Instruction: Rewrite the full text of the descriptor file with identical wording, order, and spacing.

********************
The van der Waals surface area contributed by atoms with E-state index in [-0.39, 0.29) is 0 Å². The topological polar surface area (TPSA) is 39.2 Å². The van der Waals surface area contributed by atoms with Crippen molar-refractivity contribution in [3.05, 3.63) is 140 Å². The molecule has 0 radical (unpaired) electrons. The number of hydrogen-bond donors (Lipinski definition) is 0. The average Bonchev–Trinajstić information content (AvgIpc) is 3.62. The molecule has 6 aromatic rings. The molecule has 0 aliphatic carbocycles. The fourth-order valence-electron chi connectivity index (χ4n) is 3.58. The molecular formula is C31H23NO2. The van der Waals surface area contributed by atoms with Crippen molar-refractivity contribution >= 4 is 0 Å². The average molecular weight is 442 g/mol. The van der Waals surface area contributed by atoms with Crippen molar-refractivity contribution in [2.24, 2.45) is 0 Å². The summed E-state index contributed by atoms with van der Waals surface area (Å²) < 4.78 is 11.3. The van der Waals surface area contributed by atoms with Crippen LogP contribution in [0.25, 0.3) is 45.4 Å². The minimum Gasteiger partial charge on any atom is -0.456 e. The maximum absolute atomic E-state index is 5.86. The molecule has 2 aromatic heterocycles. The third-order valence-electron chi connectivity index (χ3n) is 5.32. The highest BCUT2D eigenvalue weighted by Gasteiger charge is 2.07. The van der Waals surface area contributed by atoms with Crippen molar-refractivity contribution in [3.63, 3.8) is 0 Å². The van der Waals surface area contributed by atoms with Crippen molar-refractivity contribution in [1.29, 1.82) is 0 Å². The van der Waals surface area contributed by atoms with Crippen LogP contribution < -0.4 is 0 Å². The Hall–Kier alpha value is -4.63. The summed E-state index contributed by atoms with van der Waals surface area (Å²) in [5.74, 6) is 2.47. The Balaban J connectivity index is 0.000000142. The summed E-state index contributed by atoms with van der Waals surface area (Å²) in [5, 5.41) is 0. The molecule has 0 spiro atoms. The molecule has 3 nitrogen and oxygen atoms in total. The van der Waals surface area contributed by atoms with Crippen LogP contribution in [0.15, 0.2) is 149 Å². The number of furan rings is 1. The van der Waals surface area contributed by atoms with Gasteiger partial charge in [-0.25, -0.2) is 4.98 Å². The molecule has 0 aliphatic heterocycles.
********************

The van der Waals surface area contributed by atoms with E-state index in [-0.39, 0.29) is 0 Å². The topological polar surface area (TPSA) is 39.2 Å². The van der Waals surface area contributed by atoms with Crippen molar-refractivity contribution in [3.05, 3.63) is 140 Å². The molecule has 0 radical (unpaired) electrons. The number of hydrogen-bond donors (Lipinski definition) is 0. The average Bonchev–Trinajstić information content (AvgIpc) is 3.62. The molecule has 6 aromatic rings. The molecule has 0 aliphatic carbocycles. The fourth-order valence-electron chi connectivity index (χ4n) is 3.58. The molecular formula is C31H23NO2. The van der Waals surface area contributed by atoms with Crippen molar-refractivity contribution >= 4 is 0 Å². The average molecular weight is 442 g/mol. The van der Waals surface area contributed by atoms with Crippen molar-refractivity contribution in [2.24, 2.45) is 0 Å². The summed E-state index contributed by atoms with van der Waals surface area (Å²) < 4.78 is 11.3. The van der Waals surface area contributed by atoms with Crippen LogP contribution in [0.25, 0.3) is 45.4 Å². The minimum Gasteiger partial charge on any atom is -0.456 e. The maximum absolute atomic E-state index is 5.86. The molecule has 2 aromatic heterocycles. The third-order valence-electron chi connectivity index (χ3n) is 5.32. The highest BCUT2D eigenvalue weighted by Gasteiger charge is 2.07. The van der Waals surface area contributed by atoms with Crippen molar-refractivity contribution in [3.63, 3.8) is 0 Å². The van der Waals surface area contributed by atoms with Crippen molar-refractivity contribution in [1.29, 1.82) is 0 Å². The van der Waals surface area contributed by atoms with Crippen LogP contribution < -0.4 is 0 Å². The Hall–Kier alpha value is -4.63. The summed E-state index contributed by atoms with van der Waals surface area (Å²) in [5.74, 6) is 2.47. The Balaban J connectivity index is 0.000000142. The summed E-state index contributed by atoms with van der Waals surface area (Å²) in [5, 5.41) is 0. The molecule has 0 spiro atoms. The molecule has 3 nitrogen and oxygen atoms in total. The van der Waals surface area contributed by atoms with Crippen LogP contribution in [0.15, 0.2) is 149 Å². The number of furan rings is 1. The van der Waals surface area contributed by atoms with Gasteiger partial charge in [-0.25, -0.2) is 4.98 Å². The molecule has 0 aliphatic heterocycles.